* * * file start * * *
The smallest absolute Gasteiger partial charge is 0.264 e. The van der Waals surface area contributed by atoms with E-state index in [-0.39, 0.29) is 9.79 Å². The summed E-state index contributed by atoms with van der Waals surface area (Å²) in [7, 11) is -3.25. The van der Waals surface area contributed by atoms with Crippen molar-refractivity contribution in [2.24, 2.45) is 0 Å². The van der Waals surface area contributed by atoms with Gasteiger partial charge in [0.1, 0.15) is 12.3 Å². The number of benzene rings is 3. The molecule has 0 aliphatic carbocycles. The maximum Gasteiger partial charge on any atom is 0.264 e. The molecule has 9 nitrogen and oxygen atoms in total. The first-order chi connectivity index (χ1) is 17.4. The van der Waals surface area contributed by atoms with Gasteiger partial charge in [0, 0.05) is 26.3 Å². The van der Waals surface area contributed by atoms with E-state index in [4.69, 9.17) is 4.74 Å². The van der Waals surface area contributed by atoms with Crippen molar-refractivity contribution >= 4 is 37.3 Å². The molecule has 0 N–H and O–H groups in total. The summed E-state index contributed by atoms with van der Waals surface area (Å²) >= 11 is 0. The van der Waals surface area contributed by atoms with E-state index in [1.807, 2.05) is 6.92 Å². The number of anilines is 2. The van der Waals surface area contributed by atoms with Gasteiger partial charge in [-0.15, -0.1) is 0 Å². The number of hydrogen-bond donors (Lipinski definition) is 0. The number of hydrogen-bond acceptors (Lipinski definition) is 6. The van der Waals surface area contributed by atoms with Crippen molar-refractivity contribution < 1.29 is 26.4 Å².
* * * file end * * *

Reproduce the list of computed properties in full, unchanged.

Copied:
The smallest absolute Gasteiger partial charge is 0.264 e. The van der Waals surface area contributed by atoms with E-state index in [-0.39, 0.29) is 9.79 Å². The summed E-state index contributed by atoms with van der Waals surface area (Å²) in [7, 11) is -3.25. The van der Waals surface area contributed by atoms with Crippen molar-refractivity contribution in [2.24, 2.45) is 0 Å². The van der Waals surface area contributed by atoms with Gasteiger partial charge in [0.1, 0.15) is 12.3 Å². The number of benzene rings is 3. The molecule has 0 aliphatic carbocycles. The maximum Gasteiger partial charge on any atom is 0.264 e. The molecule has 9 nitrogen and oxygen atoms in total. The first-order chi connectivity index (χ1) is 17.4. The van der Waals surface area contributed by atoms with Gasteiger partial charge in [0, 0.05) is 26.3 Å². The van der Waals surface area contributed by atoms with E-state index in [4.69, 9.17) is 4.74 Å². The van der Waals surface area contributed by atoms with Crippen molar-refractivity contribution >= 4 is 37.3 Å². The molecule has 0 N–H and O–H groups in total. The summed E-state index contributed by atoms with van der Waals surface area (Å²) >= 11 is 0. The van der Waals surface area contributed by atoms with E-state index in [1.807, 2.05) is 6.92 Å². The number of anilines is 2. The van der Waals surface area contributed by atoms with Gasteiger partial charge in [-0.15, -0.1) is 0 Å². The number of hydrogen-bond donors (Lipinski definition) is 0. The number of hydrogen-bond acceptors (Lipinski definition) is 6. The van der Waals surface area contributed by atoms with Crippen molar-refractivity contribution < 1.29 is 26.4 Å².